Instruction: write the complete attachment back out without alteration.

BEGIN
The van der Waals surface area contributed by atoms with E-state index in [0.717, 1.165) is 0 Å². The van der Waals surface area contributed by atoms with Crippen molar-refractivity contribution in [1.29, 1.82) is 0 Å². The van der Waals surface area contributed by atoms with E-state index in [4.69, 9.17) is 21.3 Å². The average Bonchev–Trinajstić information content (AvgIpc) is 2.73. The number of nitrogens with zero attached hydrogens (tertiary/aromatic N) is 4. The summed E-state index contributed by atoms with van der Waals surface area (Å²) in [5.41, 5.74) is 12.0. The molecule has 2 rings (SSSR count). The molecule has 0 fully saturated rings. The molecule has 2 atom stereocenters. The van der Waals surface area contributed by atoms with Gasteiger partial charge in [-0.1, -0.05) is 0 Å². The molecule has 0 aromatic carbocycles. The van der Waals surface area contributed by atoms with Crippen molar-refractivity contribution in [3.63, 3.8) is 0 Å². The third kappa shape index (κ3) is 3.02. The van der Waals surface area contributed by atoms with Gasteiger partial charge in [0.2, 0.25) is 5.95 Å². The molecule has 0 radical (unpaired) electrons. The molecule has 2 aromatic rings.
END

The van der Waals surface area contributed by atoms with E-state index in [0.717, 1.165) is 0 Å². The van der Waals surface area contributed by atoms with Crippen molar-refractivity contribution in [1.29, 1.82) is 0 Å². The van der Waals surface area contributed by atoms with E-state index in [4.69, 9.17) is 21.3 Å². The average Bonchev–Trinajstić information content (AvgIpc) is 2.73. The number of nitrogens with zero attached hydrogens (tertiary/aromatic N) is 4. The summed E-state index contributed by atoms with van der Waals surface area (Å²) in [5.41, 5.74) is 12.0. The molecule has 2 rings (SSSR count). The molecule has 0 fully saturated rings. The molecule has 2 atom stereocenters. The van der Waals surface area contributed by atoms with Gasteiger partial charge in [-0.1, -0.05) is 0 Å². The molecule has 0 aromatic carbocycles. The van der Waals surface area contributed by atoms with Crippen molar-refractivity contribution in [3.63, 3.8) is 0 Å². The third kappa shape index (κ3) is 3.02. The van der Waals surface area contributed by atoms with Gasteiger partial charge in [0.2, 0.25) is 5.95 Å². The molecule has 0 radical (unpaired) electrons. The molecule has 2 aromatic rings.